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When we speak of a cow today, we usually mean an animal of the species known in latin as Bos Taurus, which can refer to any such four-legged horned creature, including its male individuals such as bull and ox. Of course cow and bull are also general terms for the female or male individuals of other species including Moose, Elephants, Sea Lions and Whales, but here we are talking about the species which is also called bovine or in plural, cattle.

Cows have been domesticated by humans some 8000 to 1000 years ago, their wild ancestor was called the Aurochs. The wild Aurochs became extinct in the 1600s, however the designation Ox for a male individual of domestic cattle has survived. Technically the word Ox today refers to a castrated male although it isn't always used with that meaning.
Buffalos, Bisons are nearer relatives of cattle, while Antelopes, Sheep and Goats are more distant relatives.
Cattle have been domesticated on the outset both as draft animals to pull carts and plows, but also as a source of milk and meat. Cows as domestic animals can be found today wherever humans live and their global population is considered to be close to one billion. There are two main subspecies, with and without humps, the former being more prevalent in Europe and the latter in Asia.

Skeleton of the Cow and Ox's extinct ancestor, the Aurochs. [Photo: Victoria from London, UK]

Typical external characteristics of cows are their split hooves and horns. By nature all cows should have horns, with variations in size, however some races have been bred by humans that no longer have horns, others had their horns removed by humans, which is a very painful operation on the young animal. Another typical characteristic for female cows is the udder with its four teats, the place where we get cow milk from.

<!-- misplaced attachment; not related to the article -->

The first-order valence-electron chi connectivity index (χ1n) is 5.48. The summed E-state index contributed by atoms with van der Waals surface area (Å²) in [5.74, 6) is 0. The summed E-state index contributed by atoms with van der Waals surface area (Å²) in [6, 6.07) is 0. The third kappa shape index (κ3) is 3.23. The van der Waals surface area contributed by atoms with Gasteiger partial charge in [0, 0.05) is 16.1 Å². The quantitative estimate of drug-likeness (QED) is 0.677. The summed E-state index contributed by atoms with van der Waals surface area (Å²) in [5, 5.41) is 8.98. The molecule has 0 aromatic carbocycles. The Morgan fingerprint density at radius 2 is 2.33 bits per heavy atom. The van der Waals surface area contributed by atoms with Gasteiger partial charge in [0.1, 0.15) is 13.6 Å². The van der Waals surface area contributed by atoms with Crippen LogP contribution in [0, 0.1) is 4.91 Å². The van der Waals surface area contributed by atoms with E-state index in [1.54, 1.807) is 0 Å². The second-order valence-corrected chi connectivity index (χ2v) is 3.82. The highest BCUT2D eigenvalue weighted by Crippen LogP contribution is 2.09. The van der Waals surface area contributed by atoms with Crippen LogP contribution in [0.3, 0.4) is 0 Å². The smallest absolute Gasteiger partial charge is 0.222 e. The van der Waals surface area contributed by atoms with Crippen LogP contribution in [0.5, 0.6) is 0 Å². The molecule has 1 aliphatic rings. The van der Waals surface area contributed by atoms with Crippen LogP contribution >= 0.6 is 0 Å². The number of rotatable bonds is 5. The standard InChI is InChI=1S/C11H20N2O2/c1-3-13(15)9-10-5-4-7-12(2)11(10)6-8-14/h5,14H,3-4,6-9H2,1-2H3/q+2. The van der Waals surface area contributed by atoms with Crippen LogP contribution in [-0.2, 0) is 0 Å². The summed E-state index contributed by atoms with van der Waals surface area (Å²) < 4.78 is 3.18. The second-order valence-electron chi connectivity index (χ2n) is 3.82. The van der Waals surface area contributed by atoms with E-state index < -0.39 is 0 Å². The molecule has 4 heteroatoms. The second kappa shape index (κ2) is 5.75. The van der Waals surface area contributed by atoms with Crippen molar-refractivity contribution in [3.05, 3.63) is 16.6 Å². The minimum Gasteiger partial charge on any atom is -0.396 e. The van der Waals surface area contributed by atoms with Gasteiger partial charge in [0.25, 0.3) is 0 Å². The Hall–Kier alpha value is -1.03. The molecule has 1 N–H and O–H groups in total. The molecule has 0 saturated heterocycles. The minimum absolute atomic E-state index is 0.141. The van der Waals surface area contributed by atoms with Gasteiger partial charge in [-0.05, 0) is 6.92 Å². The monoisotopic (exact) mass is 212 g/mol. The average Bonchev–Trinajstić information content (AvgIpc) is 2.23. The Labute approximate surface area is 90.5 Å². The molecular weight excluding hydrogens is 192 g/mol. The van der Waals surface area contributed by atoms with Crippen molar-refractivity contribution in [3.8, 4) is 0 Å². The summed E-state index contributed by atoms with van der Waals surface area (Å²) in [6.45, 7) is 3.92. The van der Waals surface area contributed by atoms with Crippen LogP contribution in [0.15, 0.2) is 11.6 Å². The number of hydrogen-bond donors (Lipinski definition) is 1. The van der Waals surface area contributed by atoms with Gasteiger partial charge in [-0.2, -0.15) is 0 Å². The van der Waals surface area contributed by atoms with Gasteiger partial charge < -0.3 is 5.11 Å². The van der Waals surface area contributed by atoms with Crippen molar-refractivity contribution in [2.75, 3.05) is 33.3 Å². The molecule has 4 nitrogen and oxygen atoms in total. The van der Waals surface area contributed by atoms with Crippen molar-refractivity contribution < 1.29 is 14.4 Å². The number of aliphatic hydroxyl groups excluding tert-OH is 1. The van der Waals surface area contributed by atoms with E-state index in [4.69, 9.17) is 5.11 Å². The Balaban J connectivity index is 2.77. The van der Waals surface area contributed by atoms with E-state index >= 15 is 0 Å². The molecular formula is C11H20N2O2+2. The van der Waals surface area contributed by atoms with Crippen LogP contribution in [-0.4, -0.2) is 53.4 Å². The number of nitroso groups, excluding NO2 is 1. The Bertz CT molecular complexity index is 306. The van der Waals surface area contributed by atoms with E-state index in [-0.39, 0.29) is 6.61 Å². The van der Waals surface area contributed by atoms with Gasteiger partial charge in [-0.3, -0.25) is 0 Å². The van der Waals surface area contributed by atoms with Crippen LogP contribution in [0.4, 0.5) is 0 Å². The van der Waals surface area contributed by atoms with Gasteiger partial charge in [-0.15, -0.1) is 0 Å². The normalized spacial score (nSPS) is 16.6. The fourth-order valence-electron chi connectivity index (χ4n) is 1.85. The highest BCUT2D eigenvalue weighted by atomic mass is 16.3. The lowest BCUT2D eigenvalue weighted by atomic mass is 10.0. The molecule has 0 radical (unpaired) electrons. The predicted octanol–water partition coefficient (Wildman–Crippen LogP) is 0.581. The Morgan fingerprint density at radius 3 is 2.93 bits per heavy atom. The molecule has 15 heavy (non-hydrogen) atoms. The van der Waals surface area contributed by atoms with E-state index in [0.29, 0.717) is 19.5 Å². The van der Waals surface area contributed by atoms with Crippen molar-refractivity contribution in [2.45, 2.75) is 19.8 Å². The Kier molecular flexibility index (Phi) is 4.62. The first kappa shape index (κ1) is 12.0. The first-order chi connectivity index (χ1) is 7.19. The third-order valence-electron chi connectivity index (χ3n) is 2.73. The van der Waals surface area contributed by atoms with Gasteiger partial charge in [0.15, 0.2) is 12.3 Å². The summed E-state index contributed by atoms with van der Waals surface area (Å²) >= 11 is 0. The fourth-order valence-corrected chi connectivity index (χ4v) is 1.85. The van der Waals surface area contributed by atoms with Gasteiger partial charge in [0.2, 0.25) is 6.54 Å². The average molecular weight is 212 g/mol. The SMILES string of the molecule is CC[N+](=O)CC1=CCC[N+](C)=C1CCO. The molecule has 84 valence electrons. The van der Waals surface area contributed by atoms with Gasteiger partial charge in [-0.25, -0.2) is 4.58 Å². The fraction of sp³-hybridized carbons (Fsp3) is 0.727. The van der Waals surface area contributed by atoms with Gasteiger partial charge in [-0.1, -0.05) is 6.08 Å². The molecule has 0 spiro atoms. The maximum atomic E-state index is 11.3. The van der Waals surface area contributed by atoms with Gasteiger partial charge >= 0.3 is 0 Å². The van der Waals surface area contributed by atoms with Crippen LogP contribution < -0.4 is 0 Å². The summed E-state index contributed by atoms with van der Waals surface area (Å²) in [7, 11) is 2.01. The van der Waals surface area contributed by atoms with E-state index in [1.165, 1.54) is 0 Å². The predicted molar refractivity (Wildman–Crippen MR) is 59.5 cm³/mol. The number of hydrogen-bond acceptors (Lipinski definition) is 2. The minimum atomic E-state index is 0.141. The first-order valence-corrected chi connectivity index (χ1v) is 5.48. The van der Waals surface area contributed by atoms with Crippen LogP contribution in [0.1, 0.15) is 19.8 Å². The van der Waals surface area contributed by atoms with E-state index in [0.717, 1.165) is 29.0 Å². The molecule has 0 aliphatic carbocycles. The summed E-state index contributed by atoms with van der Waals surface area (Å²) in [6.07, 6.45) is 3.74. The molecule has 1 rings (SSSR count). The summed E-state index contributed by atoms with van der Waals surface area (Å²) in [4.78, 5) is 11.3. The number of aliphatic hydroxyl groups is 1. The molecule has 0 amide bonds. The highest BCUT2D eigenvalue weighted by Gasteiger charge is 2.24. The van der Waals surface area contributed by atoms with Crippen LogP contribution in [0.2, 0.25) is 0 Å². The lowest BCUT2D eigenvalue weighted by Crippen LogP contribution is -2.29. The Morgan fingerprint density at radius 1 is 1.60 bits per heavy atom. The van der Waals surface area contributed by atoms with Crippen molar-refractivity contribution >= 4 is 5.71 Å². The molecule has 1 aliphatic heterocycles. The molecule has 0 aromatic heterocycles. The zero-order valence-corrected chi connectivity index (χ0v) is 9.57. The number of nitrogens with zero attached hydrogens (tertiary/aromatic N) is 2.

Another special characteristic of cattle, although they can't be seen, are their massice four-chambered stomachs, which basically work like a bowl in which the food is fermented. Their digestion system is specialized into first filling up the stomach with a lot of grass that has been chewed only a little or not at all, which is then regurgitated later to be re-chewed. The advantage of this digestion is, that cows need to spend little time in the vulnerable position with their head down and may re-chew their food with head raised, while being watchful for approaching predators. The jaws and teeth of the cow are specialized on chewing grass, moving in a typical circular motion (not unlike humans chewing on chewing gum)

In Germany, from where the Holstein Breed emerged, the spotted cows are called “Fleckvieh”, which means spot-livestock.


The herding of cows is an integral part of many cultures, becoming part of the culture, for example in such events as rodeo, but also bullfights and a special kind of human stereotype, the cowboy is a result of this.
Cattle have also been worshipped as god-like beings. For example cows have been identified with the Egyptian love goddess Hathor or the Greek-Roman god-mother Hera/Juno. Bulls appear all through mythology, whether it was the king of gods Zeus taking the shape of a bull for abducting the Phoenician princess Europe to Crete, which resulted in the name for that part of the world or the Cretan Queen Pasiphaë bearing a hybrid child between bull and man, the Minotaurus. And of course the hebrews created the golden calf, which Moses had them destroy again. In India, cows are identified with the gods Krishna and Shiva and are venerated as holy animals, they may roam wherever they can get and may not be harmed, which also includes that sincere Hinduists do not eat beef. And then there is of course the exclamation of “Holy cow”, which has been coined at some point to avoid swearwords.

In the Chinese zodiac, 牛 niú is the second animal of the 12 year cycle. The Chinese character actually can mean cow, bull or ox although in english it is usually referred to as “the year of the ox”. People born in the year of the Ox are considered to be honest and earnest, they do not care about praise or fame, earning recognition from their hard work. They have no problems in following the rules, yet their calm character and logical thinking make them good leaders.


Size: height 1.6-1.8m length 2.3-2.6m
Weight: 450–1,800 kg
Lifespan: up to 20 years

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